Lukas Dow and Maria Paz Zafra contributed a Spotlight article for Trends in Molecular Medicine. Read the full piece here.
Generating new mouse models of cancer is a challenging and laborious task that can require years of investment to interrogate a single gene. Now, Jonkers and colleagues describe the first application of CRISPR-based genome editing in the mammary gland, providing a new approach to dissect complex genetic interactions in vivo.
Merely 4 years ago – less than a typical R01 grant cycle – producing conditional and tissue-specific genetic models was considered a difficult and expensive task. Thus, many laboratories avoided generating genetically engineered mouse models (GEMMs) and those that did would commit to years of development and breeding before arriving at their ultimate in vivo experiment. Since then, CRISPR/Cas9 genome editing has transformed the way we study gene function, offering a simple and fast method to disrupt endogenous loci in almost any cell type or organism, including mice. Such is the efficiency and simplicity of CRISPR that many see it as the tool to explore the functional importance of myriad genetic alterations observed in human disease. This is particularly true for cancer research, where CRISPR provides the flexibility and scalability required to dissect critical disease-causing alterations from a large number of alterations identified by large-scale genomic sequencing.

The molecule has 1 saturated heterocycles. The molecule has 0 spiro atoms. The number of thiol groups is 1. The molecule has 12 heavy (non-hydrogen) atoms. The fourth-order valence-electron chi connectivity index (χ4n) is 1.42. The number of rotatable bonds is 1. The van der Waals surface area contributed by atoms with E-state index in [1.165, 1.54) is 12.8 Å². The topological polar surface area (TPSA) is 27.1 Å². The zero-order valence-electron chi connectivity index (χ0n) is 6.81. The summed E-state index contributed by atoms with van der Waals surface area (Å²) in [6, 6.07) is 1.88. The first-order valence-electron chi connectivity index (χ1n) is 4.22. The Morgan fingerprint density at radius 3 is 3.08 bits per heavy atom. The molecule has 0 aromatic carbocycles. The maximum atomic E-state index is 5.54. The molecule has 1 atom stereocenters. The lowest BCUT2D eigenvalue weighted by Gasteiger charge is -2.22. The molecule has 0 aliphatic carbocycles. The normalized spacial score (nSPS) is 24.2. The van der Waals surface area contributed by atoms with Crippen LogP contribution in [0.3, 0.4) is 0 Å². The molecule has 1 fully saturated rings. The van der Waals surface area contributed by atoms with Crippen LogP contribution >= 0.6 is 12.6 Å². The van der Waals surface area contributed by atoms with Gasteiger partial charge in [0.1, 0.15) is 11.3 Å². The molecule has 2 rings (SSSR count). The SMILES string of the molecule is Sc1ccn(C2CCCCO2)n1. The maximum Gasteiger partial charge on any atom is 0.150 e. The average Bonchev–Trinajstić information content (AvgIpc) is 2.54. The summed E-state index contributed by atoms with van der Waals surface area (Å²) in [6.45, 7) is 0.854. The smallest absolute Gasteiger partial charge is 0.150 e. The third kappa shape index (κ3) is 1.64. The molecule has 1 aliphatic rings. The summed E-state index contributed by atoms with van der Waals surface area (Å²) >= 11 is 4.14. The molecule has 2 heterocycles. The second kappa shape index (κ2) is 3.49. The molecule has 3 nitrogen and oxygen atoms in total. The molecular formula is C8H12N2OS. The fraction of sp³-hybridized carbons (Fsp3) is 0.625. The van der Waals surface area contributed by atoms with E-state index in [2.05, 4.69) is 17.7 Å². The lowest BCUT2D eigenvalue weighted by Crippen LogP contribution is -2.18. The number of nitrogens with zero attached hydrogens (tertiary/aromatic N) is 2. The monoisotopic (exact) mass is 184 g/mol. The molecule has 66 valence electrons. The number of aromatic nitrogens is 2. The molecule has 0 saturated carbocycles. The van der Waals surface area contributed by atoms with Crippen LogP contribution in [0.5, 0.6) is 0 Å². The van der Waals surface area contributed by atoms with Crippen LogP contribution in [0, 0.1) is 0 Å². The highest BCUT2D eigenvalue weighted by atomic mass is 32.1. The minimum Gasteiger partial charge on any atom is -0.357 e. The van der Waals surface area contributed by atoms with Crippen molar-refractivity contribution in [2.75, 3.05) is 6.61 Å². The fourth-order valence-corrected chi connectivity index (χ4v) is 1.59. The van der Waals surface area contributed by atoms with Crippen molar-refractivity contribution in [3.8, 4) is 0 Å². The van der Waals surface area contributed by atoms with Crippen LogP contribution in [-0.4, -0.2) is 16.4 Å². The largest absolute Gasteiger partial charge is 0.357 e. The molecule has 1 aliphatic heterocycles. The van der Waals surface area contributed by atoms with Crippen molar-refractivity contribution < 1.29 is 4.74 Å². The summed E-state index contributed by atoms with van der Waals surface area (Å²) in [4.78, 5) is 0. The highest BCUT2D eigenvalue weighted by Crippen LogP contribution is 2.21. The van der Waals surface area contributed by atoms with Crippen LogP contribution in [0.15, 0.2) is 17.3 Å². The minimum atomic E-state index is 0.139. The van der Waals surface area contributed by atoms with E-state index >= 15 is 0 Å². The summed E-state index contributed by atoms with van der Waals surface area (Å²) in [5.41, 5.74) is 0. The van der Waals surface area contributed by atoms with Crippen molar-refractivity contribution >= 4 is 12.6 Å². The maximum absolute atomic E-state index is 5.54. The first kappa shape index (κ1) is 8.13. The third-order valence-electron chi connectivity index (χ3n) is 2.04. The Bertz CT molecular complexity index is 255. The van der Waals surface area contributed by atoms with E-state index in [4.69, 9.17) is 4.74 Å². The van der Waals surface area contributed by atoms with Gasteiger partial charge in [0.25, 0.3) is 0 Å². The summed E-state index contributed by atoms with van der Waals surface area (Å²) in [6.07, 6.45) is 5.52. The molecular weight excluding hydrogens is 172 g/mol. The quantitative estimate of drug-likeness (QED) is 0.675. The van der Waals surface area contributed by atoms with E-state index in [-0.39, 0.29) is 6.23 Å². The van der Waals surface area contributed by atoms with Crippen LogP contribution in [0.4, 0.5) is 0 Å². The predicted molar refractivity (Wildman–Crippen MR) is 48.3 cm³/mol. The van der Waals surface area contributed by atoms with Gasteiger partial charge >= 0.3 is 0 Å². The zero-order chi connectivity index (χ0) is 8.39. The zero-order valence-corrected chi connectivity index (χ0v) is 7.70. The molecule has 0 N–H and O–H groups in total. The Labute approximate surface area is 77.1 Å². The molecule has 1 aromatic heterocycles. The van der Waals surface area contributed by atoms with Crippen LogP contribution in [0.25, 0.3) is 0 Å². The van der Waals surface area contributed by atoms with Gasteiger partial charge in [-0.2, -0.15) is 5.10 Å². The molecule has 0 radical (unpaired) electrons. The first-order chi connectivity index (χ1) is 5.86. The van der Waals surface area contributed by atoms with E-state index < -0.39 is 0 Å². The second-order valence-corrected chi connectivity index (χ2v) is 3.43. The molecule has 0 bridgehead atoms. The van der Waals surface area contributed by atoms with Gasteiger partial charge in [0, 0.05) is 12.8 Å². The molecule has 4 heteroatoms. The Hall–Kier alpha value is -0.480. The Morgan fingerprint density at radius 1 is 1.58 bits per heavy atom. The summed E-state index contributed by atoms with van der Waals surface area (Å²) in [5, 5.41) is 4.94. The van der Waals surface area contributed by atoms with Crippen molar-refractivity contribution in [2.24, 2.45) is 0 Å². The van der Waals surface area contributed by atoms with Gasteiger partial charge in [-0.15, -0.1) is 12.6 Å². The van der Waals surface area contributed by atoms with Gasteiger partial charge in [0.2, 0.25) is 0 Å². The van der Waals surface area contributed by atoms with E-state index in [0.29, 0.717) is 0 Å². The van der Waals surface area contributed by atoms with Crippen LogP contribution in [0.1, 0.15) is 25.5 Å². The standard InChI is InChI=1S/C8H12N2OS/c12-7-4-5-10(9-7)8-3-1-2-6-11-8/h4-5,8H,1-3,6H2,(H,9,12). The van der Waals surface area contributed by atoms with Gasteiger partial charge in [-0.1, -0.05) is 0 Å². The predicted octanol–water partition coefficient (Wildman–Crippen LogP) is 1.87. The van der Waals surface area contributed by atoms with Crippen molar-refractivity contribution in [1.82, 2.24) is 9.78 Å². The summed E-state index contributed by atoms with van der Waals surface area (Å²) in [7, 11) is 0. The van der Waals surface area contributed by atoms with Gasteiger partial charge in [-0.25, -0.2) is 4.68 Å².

A new study published by Jonkers and colleagues in Genes & Development provides a timely example of how CRISPR has spawned a new in vivo toolkit equipped to deal with the need for increasingly complex genetic mouse models. Using a viral-based approach, Annunziato et al. show that Cas9-mediated genome editing can produce genetically and histologically accurate invasive breast cancers in mice and thus delineate a path forward to putatively define genetic drivers of this disease and develop tailored preclinical model systems.
Limitations aside, the non-germline somatic genome modification enabled by CRISPR/Cas9 is a true ‘game changer’. It provides a feasible tool to functionally validate the expanding catalog of cancer-associated genomic alterations and, more broadly, represents a new approach to interrogate gene function in vivo. Rather than replacing established genetic systems (i.e., Cre/Lox), as many have suggested, Annunziato et al.clearly show that CRISPR can be seamlessly integrated with our existing in vivo tools to provide unparalleled control over gene regulation. The field is moving fast and in the not too distant future we expect to see further examples of how CRISPR is changing the way we study biology in the mouse.